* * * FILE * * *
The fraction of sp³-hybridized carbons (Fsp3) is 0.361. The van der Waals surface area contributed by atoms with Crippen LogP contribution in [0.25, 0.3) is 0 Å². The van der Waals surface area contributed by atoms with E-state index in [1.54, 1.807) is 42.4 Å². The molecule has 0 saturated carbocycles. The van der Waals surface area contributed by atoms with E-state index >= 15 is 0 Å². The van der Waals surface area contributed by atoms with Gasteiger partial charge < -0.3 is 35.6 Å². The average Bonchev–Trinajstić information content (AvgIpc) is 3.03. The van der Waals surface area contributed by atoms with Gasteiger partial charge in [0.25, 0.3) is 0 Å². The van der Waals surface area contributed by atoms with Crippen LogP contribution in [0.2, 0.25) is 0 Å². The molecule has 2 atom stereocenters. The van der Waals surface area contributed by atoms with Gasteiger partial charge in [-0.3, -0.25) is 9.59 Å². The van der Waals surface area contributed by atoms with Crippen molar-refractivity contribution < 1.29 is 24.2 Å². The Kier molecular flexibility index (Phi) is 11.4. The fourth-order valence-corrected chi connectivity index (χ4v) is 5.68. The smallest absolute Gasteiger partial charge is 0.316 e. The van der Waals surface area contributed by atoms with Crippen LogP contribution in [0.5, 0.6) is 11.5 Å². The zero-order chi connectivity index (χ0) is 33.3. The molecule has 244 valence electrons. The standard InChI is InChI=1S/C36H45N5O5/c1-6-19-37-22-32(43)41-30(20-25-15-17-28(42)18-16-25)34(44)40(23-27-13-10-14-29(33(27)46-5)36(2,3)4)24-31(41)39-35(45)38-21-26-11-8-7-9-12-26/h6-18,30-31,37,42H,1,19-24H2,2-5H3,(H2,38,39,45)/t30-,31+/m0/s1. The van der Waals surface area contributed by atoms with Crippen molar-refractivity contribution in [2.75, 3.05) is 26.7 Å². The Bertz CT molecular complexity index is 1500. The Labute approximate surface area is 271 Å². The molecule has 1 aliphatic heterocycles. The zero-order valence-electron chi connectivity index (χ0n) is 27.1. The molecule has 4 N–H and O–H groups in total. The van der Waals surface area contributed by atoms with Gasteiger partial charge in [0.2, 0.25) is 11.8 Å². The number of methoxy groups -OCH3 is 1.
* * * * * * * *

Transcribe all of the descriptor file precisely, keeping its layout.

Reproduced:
The fraction of sp³-hybridized carbons (Fsp3) is 0.361. The van der Waals surface area contributed by atoms with Crippen LogP contribution in [0.25, 0.3) is 0 Å². The van der Waals surface area contributed by atoms with E-state index in [1.54, 1.807) is 42.4 Å². The molecule has 0 saturated carbocycles. The van der Waals surface area contributed by atoms with E-state index >= 15 is 0 Å². The van der Waals surface area contributed by atoms with Gasteiger partial charge < -0.3 is 35.6 Å². The average Bonchev–Trinajstić information content (AvgIpc) is 3.03. The van der Waals surface area contributed by atoms with Gasteiger partial charge in [0.25, 0.3) is 0 Å². The van der Waals surface area contributed by atoms with Crippen LogP contribution in [0.2, 0.25) is 0 Å². The molecule has 2 atom stereocenters. The van der Waals surface area contributed by atoms with Gasteiger partial charge in [-0.3, -0.25) is 9.59 Å². The van der Waals surface area contributed by atoms with Crippen molar-refractivity contribution < 1.29 is 24.2 Å². The Kier molecular flexibility index (Phi) is 11.4. The fourth-order valence-corrected chi connectivity index (χ4v) is 5.68. The smallest absolute Gasteiger partial charge is 0.316 e. The van der Waals surface area contributed by atoms with Crippen LogP contribution in [0.5, 0.6) is 11.5 Å². The zero-order chi connectivity index (χ0) is 33.3. The molecule has 244 valence electrons. The standard InChI is InChI=1S/C36H45N5O5/c1-6-19-37-22-32(43)41-30(20-25-15-17-28(42)18-16-25)34(44)40(23-27-13-10-14-29(33(27)46-5)36(2,3)4)24-31(41)39-35(45)38-21-26-11-8-7-9-12-26/h6-18,30-31,37,42H,1,19-24H2,2-5H3,(H2,38,39,45)/t30-,31+/m0/s1. The van der Waals surface area contributed by atoms with Crippen molar-refractivity contribution in [2.75, 3.05) is 26.7 Å². The Bertz CT molecular complexity index is 1500. The Labute approximate surface area is 271 Å². The molecule has 1 aliphatic heterocycles. The zero-order valence-electron chi connectivity index (χ0n) is 27.1. The molecule has 4 N–H and O–H groups in total. The van der Waals surface area contributed by atoms with Gasteiger partial charge in [0.2, 0.25) is 11.8 Å². The number of methoxy groups -OCH3 is 1.